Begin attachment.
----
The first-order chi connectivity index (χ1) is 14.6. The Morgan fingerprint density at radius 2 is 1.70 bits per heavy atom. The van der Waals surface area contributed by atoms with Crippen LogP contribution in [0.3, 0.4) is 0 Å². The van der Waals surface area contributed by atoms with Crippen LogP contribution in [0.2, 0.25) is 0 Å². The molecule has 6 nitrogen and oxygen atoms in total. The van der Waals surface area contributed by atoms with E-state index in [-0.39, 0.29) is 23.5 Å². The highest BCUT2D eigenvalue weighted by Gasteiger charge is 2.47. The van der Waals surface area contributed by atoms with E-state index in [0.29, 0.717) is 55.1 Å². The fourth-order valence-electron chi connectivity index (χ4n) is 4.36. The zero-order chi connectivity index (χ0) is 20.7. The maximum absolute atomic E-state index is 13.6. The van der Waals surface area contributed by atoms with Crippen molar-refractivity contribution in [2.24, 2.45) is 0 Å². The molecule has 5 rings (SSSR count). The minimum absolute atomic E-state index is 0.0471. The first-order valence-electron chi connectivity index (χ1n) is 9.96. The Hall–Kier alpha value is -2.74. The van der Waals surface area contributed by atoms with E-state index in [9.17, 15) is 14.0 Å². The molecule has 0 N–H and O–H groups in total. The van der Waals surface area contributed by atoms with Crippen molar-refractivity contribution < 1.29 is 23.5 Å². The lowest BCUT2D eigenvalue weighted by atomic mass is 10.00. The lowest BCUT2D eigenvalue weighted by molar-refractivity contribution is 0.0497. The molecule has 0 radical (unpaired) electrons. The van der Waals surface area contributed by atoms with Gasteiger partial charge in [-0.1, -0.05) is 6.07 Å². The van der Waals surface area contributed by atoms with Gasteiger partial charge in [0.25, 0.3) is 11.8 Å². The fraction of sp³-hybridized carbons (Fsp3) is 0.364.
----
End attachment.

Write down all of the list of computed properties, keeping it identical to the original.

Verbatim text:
The first-order chi connectivity index (χ1) is 14.6. The Morgan fingerprint density at radius 2 is 1.70 bits per heavy atom. The van der Waals surface area contributed by atoms with Crippen LogP contribution in [0.3, 0.4) is 0 Å². The van der Waals surface area contributed by atoms with Crippen LogP contribution in [0.2, 0.25) is 0 Å². The molecule has 6 nitrogen and oxygen atoms in total. The van der Waals surface area contributed by atoms with E-state index in [-0.39, 0.29) is 23.5 Å². The highest BCUT2D eigenvalue weighted by Gasteiger charge is 2.47. The van der Waals surface area contributed by atoms with E-state index in [0.29, 0.717) is 55.1 Å². The fourth-order valence-electron chi connectivity index (χ4n) is 4.36. The zero-order chi connectivity index (χ0) is 20.7. The maximum absolute atomic E-state index is 13.6. The van der Waals surface area contributed by atoms with Crippen molar-refractivity contribution in [2.24, 2.45) is 0 Å². The molecule has 5 rings (SSSR count). The minimum absolute atomic E-state index is 0.0471. The first-order valence-electron chi connectivity index (χ1n) is 9.96. The Hall–Kier alpha value is -2.74. The van der Waals surface area contributed by atoms with E-state index in [9.17, 15) is 14.0 Å². The molecule has 0 N–H and O–H groups in total. The van der Waals surface area contributed by atoms with Crippen molar-refractivity contribution < 1.29 is 23.5 Å². The lowest BCUT2D eigenvalue weighted by atomic mass is 10.00. The lowest BCUT2D eigenvalue weighted by molar-refractivity contribution is 0.0497. The molecule has 0 radical (unpaired) electrons. The van der Waals surface area contributed by atoms with Gasteiger partial charge in [-0.1, -0.05) is 6.07 Å². The van der Waals surface area contributed by atoms with Gasteiger partial charge in [0.25, 0.3) is 11.8 Å². The fraction of sp³-hybridized carbons (Fsp3) is 0.364.